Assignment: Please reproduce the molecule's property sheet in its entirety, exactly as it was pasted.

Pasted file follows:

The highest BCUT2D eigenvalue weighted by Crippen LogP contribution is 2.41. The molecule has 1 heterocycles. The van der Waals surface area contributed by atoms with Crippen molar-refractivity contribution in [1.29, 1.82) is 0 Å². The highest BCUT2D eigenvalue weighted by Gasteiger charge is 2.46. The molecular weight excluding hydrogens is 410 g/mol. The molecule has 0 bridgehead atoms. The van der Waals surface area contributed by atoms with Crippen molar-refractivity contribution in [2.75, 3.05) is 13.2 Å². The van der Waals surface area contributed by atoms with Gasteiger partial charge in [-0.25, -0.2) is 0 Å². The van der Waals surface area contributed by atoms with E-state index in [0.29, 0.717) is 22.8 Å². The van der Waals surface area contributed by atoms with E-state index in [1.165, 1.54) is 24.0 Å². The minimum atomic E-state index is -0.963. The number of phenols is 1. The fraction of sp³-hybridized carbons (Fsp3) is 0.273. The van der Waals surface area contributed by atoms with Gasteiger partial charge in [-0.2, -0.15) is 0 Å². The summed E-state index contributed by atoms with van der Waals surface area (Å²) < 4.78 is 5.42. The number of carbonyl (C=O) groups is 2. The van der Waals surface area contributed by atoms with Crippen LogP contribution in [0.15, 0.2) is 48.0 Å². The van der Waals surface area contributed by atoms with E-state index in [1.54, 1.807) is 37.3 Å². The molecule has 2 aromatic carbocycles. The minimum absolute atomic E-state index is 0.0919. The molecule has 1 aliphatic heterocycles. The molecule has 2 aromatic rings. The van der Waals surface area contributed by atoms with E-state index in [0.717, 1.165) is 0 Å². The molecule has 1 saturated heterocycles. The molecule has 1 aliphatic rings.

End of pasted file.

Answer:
The highest BCUT2D eigenvalue weighted by Crippen LogP contribution is 2.41. The molecule has 1 heterocycles. The van der Waals surface area contributed by atoms with Crippen molar-refractivity contribution in [1.29, 1.82) is 0 Å². The highest BCUT2D eigenvalue weighted by Gasteiger charge is 2.46. The molecular weight excluding hydrogens is 410 g/mol. The molecule has 0 bridgehead atoms. The van der Waals surface area contributed by atoms with Crippen molar-refractivity contribution in [2.75, 3.05) is 13.2 Å². The van der Waals surface area contributed by atoms with Gasteiger partial charge in [-0.25, -0.2) is 0 Å². The van der Waals surface area contributed by atoms with E-state index in [0.29, 0.717) is 22.8 Å². The van der Waals surface area contributed by atoms with E-state index in [1.165, 1.54) is 24.0 Å². The minimum atomic E-state index is -0.963. The number of phenols is 1. The fraction of sp³-hybridized carbons (Fsp3) is 0.273. The van der Waals surface area contributed by atoms with Gasteiger partial charge in [-0.2, -0.15) is 0 Å². The summed E-state index contributed by atoms with van der Waals surface area (Å²) < 4.78 is 5.42. The number of carbonyl (C=O) groups is 2. The van der Waals surface area contributed by atoms with Crippen LogP contribution in [0.15, 0.2) is 48.0 Å². The van der Waals surface area contributed by atoms with E-state index in [1.54, 1.807) is 37.3 Å². The molecule has 2 aromatic carbocycles. The minimum absolute atomic E-state index is 0.0919. The molecule has 1 aliphatic heterocycles. The molecule has 2 aromatic rings. The van der Waals surface area contributed by atoms with E-state index in [0.717, 1.165) is 0 Å². The molecule has 1 saturated heterocycles. The molecule has 1 aliphatic rings.